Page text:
So where did BTTF fit into Amblin's brand? Well, the company's roster of films is a bit all over the map. There are gripping historical dramas, sci-fi and adventure movies, animated movies (An American Tail), gut-wrenching dramas (The Color Purple). But they all have one thing in common.

    They've all got heart. Yeah, to get Spielberg to sign off on a project a movie has to have the potential to strike an audience member right behind the sternum. No big blockbusters that are just about explosions and car chases, no frivolous comedies. No matter the genre, an Amblin film has got to fiddle upon the heartstrings at least a little bit. Even if sometimes that means hitting the "sappy" button.

  • Production Design

    Like every other movie shot pre-1990's, Back to the Future was shot on film. Which should make most indie filmmakers happy. And probably makes James Cameron a tad irritable.

    A lot of us are pretty jaded nowadays. Every sci-fi film is a roller coaster of lights, movement and sound. It's pretty rare to see a movie in the genre that slows things down just a bit, and looks like it's actually happening, rather than just a slew of insane—albeit technically impressive—special effects. Okay, so once in a while it's pretty obvious there's a green screen, and we don't really ever think that Marty's hand is going bye-bye, but it still feels a bit more homemade. And not in a bad way.

    It definitely helped when it came to crafting locations that we would fall in love with and that we would feel like we could just step right into. Much of the movie may have been shot on a set (including all the Town Square stuff, which was filmed on the Universal Studios back lot), but we will never look at that Clock Tower and think of any other film, or see any storefronts positioned around a town square and not associate them immediately with BTTF.

    The filmmakers wanted us to feel like we were in a cozy, familiar setting, and they accomplished that by building a world that didn't seem too far off from our own… minus the curious surplus of manure trucks, of course.

  • Music (Score)

    It don't take money. Don't take fame. Don't need no credit card to ride this train.

    That's the power of music, baby.

    Like any good soundtrack, the songs in Back To The Future leap out of your speakers, clamber inside your brain and lodge themselves somewhere inside your cerebellum… where they hang out until you can barely stand it any longer.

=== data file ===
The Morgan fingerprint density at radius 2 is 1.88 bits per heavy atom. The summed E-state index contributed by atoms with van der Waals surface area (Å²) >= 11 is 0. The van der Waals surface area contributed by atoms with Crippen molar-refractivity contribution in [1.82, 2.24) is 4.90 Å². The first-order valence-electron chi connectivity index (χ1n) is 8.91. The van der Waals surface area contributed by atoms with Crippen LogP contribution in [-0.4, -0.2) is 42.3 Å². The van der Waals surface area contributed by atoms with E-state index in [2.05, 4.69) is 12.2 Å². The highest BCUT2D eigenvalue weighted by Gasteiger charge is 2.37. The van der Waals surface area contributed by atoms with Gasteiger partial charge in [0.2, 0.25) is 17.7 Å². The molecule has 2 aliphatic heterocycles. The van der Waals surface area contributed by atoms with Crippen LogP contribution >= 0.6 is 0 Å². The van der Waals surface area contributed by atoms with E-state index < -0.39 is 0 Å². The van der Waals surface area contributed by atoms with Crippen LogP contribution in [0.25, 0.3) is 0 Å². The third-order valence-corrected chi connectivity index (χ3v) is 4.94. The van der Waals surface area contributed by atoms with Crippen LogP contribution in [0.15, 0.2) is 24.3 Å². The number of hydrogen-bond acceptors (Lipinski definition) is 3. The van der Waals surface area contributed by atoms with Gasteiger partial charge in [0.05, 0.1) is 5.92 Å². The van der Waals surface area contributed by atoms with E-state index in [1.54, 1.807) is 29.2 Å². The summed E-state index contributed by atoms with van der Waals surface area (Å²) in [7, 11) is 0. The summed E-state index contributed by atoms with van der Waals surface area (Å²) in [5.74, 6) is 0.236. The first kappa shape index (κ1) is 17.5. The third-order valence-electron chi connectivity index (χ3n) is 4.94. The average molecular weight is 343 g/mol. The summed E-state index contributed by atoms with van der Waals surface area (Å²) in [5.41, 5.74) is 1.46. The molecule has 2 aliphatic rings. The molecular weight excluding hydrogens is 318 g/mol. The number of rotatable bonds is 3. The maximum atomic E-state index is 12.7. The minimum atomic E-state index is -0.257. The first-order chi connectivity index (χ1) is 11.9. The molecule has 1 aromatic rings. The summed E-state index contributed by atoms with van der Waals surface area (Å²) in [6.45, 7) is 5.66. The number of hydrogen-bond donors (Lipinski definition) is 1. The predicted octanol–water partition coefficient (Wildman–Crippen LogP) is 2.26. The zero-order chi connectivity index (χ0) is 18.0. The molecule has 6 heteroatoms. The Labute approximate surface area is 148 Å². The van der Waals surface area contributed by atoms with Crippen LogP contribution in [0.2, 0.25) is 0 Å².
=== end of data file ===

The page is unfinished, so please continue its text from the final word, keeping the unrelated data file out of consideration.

You've got Alan Silvestri, composer and conductor of the Outatime Orchestra (that's real), providing the title track and all the other intermittent music we associate only with this film; Huey Lewis and the News, responsible for the catchiest tunes, such as The Power of Love and Back in Time; and, of course, all those quintessentially 1950's songs like Earth Angel and Johnny B. Goode. (P.S. Little in-joke with Huey Lewis in the movie: he has a cameo as the guy at Marty's audition in the early scenes. He's the one who tells Marty that his band is "just too darn loud," while the band plays a variant of Lewis's own "The Power of Love.")

    Silvestri held the reins, and he must have done a pretty decent job, because Zemeckis hired him to score just about every film he made afterward. The composer even picked up a couple Oscars, one for the score of Forrest Gump and another for Best Song in The Polar Express.

    The honors that have been bestowed on him aren't surprising. Just check out the climactic scene toward the end of BTTF when Marty and Doc are trying to tie up loose ends—and wires—to send the former back to 1985… then watch it with the sound turned off. Just looks like a bunch of idiots running around in the dark, doesn't it? The music in this scene is everything.

  • Fandoms

    So… are there any big fan/cult followings out there? You know—people who treat the film like it's less a movie and more a religious text brought down from the heavens?

    Um, yes. Anything you can think of, it's out there. Blogs, film appreciation sites, fan fiction, cosplay, Tumblrs. There's probably also an underground amusement park in the works.

    Part of the reason this movie has so many fans is that people want to be Marty McFly. They want to skateboard while hanging onto the back of a police cruiser. They want to make the bad guys look stupid. They want to be able to play the guitar like a boss. Any time you can make legions of people wish they could plug themselves directly into an adventure story, you're going to spawn a bajillion fan clubs.

    If you dare, check out a few of these windows into the madness.